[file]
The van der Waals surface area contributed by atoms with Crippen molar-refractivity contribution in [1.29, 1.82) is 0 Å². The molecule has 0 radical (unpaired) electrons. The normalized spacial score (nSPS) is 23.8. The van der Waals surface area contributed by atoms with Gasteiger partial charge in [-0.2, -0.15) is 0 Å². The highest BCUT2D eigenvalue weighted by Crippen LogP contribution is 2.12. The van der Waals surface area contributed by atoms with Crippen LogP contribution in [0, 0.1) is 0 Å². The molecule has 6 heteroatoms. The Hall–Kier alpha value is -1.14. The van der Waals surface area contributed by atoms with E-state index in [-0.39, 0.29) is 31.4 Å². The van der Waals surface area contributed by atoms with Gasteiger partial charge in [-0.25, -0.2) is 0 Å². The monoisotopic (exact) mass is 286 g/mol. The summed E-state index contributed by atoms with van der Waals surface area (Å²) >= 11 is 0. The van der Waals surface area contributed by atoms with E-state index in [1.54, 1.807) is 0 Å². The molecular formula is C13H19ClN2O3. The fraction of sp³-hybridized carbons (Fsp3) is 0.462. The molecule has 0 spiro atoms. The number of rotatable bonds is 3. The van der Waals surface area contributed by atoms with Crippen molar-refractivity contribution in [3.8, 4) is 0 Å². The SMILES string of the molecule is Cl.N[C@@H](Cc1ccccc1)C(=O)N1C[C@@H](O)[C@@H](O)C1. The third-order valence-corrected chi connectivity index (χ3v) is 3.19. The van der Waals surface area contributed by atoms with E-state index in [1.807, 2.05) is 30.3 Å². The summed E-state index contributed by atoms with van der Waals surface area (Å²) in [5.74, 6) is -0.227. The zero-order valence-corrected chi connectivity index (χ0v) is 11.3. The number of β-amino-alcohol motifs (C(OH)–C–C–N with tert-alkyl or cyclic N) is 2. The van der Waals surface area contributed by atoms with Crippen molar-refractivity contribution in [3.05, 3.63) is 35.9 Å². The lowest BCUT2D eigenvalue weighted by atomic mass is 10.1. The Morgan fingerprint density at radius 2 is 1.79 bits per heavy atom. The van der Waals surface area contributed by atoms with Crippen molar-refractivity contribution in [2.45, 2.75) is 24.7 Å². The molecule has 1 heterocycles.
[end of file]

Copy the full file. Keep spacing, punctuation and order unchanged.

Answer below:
The van der Waals surface area contributed by atoms with Crippen molar-refractivity contribution in [1.29, 1.82) is 0 Å². The molecule has 0 radical (unpaired) electrons. The normalized spacial score (nSPS) is 23.8. The van der Waals surface area contributed by atoms with Gasteiger partial charge in [-0.2, -0.15) is 0 Å². The highest BCUT2D eigenvalue weighted by Crippen LogP contribution is 2.12. The van der Waals surface area contributed by atoms with Crippen LogP contribution in [0, 0.1) is 0 Å². The molecule has 6 heteroatoms. The Hall–Kier alpha value is -1.14. The van der Waals surface area contributed by atoms with E-state index in [-0.39, 0.29) is 31.4 Å². The van der Waals surface area contributed by atoms with Gasteiger partial charge in [-0.25, -0.2) is 0 Å². The monoisotopic (exact) mass is 286 g/mol. The summed E-state index contributed by atoms with van der Waals surface area (Å²) >= 11 is 0. The van der Waals surface area contributed by atoms with E-state index in [1.54, 1.807) is 0 Å². The molecular formula is C13H19ClN2O3. The fraction of sp³-hybridized carbons (Fsp3) is 0.462. The molecule has 0 spiro atoms. The number of rotatable bonds is 3. The van der Waals surface area contributed by atoms with Crippen molar-refractivity contribution in [3.8, 4) is 0 Å². The SMILES string of the molecule is Cl.N[C@@H](Cc1ccccc1)C(=O)N1C[C@@H](O)[C@@H](O)C1. The third-order valence-corrected chi connectivity index (χ3v) is 3.19. The van der Waals surface area contributed by atoms with E-state index in [1.807, 2.05) is 30.3 Å². The summed E-state index contributed by atoms with van der Waals surface area (Å²) in [5.74, 6) is -0.227. The zero-order valence-corrected chi connectivity index (χ0v) is 11.3. The number of β-amino-alcohol motifs (C(OH)–C–C–N with tert-alkyl or cyclic N) is 2. The van der Waals surface area contributed by atoms with Crippen molar-refractivity contribution in [3.05, 3.63) is 35.9 Å². The lowest BCUT2D eigenvalue weighted by atomic mass is 10.1. The Morgan fingerprint density at radius 2 is 1.79 bits per heavy atom. The van der Waals surface area contributed by atoms with Crippen molar-refractivity contribution in [2.45, 2.75) is 24.7 Å². The molecule has 1 heterocycles.